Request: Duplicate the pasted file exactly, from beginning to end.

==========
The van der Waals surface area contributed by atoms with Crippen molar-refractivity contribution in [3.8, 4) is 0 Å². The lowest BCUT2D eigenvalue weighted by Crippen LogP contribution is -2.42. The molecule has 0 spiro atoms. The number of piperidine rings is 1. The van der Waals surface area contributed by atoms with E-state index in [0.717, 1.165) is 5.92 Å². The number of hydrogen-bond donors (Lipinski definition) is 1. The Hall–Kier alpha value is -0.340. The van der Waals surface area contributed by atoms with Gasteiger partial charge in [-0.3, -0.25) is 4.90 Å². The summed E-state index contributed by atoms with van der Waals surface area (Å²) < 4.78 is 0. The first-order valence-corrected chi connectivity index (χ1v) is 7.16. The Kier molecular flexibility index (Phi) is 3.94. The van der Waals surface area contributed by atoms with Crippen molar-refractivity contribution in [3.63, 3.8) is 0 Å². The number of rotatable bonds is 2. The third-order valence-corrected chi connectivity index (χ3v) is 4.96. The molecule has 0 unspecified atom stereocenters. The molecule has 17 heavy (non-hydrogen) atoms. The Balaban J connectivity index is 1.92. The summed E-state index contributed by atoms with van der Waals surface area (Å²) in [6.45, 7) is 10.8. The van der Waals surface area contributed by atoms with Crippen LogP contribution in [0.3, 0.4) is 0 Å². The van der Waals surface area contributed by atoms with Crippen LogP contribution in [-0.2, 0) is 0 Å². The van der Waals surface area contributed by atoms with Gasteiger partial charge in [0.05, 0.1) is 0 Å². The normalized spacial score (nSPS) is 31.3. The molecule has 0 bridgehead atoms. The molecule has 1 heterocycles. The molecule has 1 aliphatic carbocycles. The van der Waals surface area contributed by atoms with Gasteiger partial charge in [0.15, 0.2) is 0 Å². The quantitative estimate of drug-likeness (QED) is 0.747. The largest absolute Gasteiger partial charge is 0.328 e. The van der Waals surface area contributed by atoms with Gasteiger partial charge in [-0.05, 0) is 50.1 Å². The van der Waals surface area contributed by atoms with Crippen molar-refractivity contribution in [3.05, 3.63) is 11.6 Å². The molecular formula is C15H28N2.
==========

The van der Waals surface area contributed by atoms with Crippen molar-refractivity contribution in [3.8, 4) is 0 Å². The lowest BCUT2D eigenvalue weighted by Crippen LogP contribution is -2.42. The molecule has 0 spiro atoms. The number of piperidine rings is 1. The van der Waals surface area contributed by atoms with E-state index in [0.717, 1.165) is 5.92 Å². The number of hydrogen-bond donors (Lipinski definition) is 1. The Hall–Kier alpha value is -0.340. The van der Waals surface area contributed by atoms with Gasteiger partial charge in [-0.3, -0.25) is 4.90 Å². The summed E-state index contributed by atoms with van der Waals surface area (Å²) < 4.78 is 0. The first-order valence-corrected chi connectivity index (χ1v) is 7.16. The Kier molecular flexibility index (Phi) is 3.94. The van der Waals surface area contributed by atoms with Crippen molar-refractivity contribution in [3.63, 3.8) is 0 Å². The number of rotatable bonds is 2. The third-order valence-corrected chi connectivity index (χ3v) is 4.96. The molecule has 0 unspecified atom stereocenters. The molecule has 17 heavy (non-hydrogen) atoms. The Balaban J connectivity index is 1.92. The summed E-state index contributed by atoms with van der Waals surface area (Å²) in [6.45, 7) is 10.8. The van der Waals surface area contributed by atoms with Crippen LogP contribution in [0.3, 0.4) is 0 Å². The van der Waals surface area contributed by atoms with Crippen LogP contribution in [-0.2, 0) is 0 Å². The van der Waals surface area contributed by atoms with Gasteiger partial charge in [0.05, 0.1) is 0 Å². The normalized spacial score (nSPS) is 31.3. The molecule has 0 bridgehead atoms. The molecule has 1 heterocycles. The molecule has 1 aliphatic carbocycles. The van der Waals surface area contributed by atoms with Gasteiger partial charge in [0.15, 0.2) is 0 Å². The quantitative estimate of drug-likeness (QED) is 0.747. The largest absolute Gasteiger partial charge is 0.328 e. The van der Waals surface area contributed by atoms with Gasteiger partial charge in [-0.05, 0) is 50.1 Å². The van der Waals surface area contributed by atoms with Crippen molar-refractivity contribution in [3.05, 3.63) is 11.6 Å². The molecular formula is C15H28N2.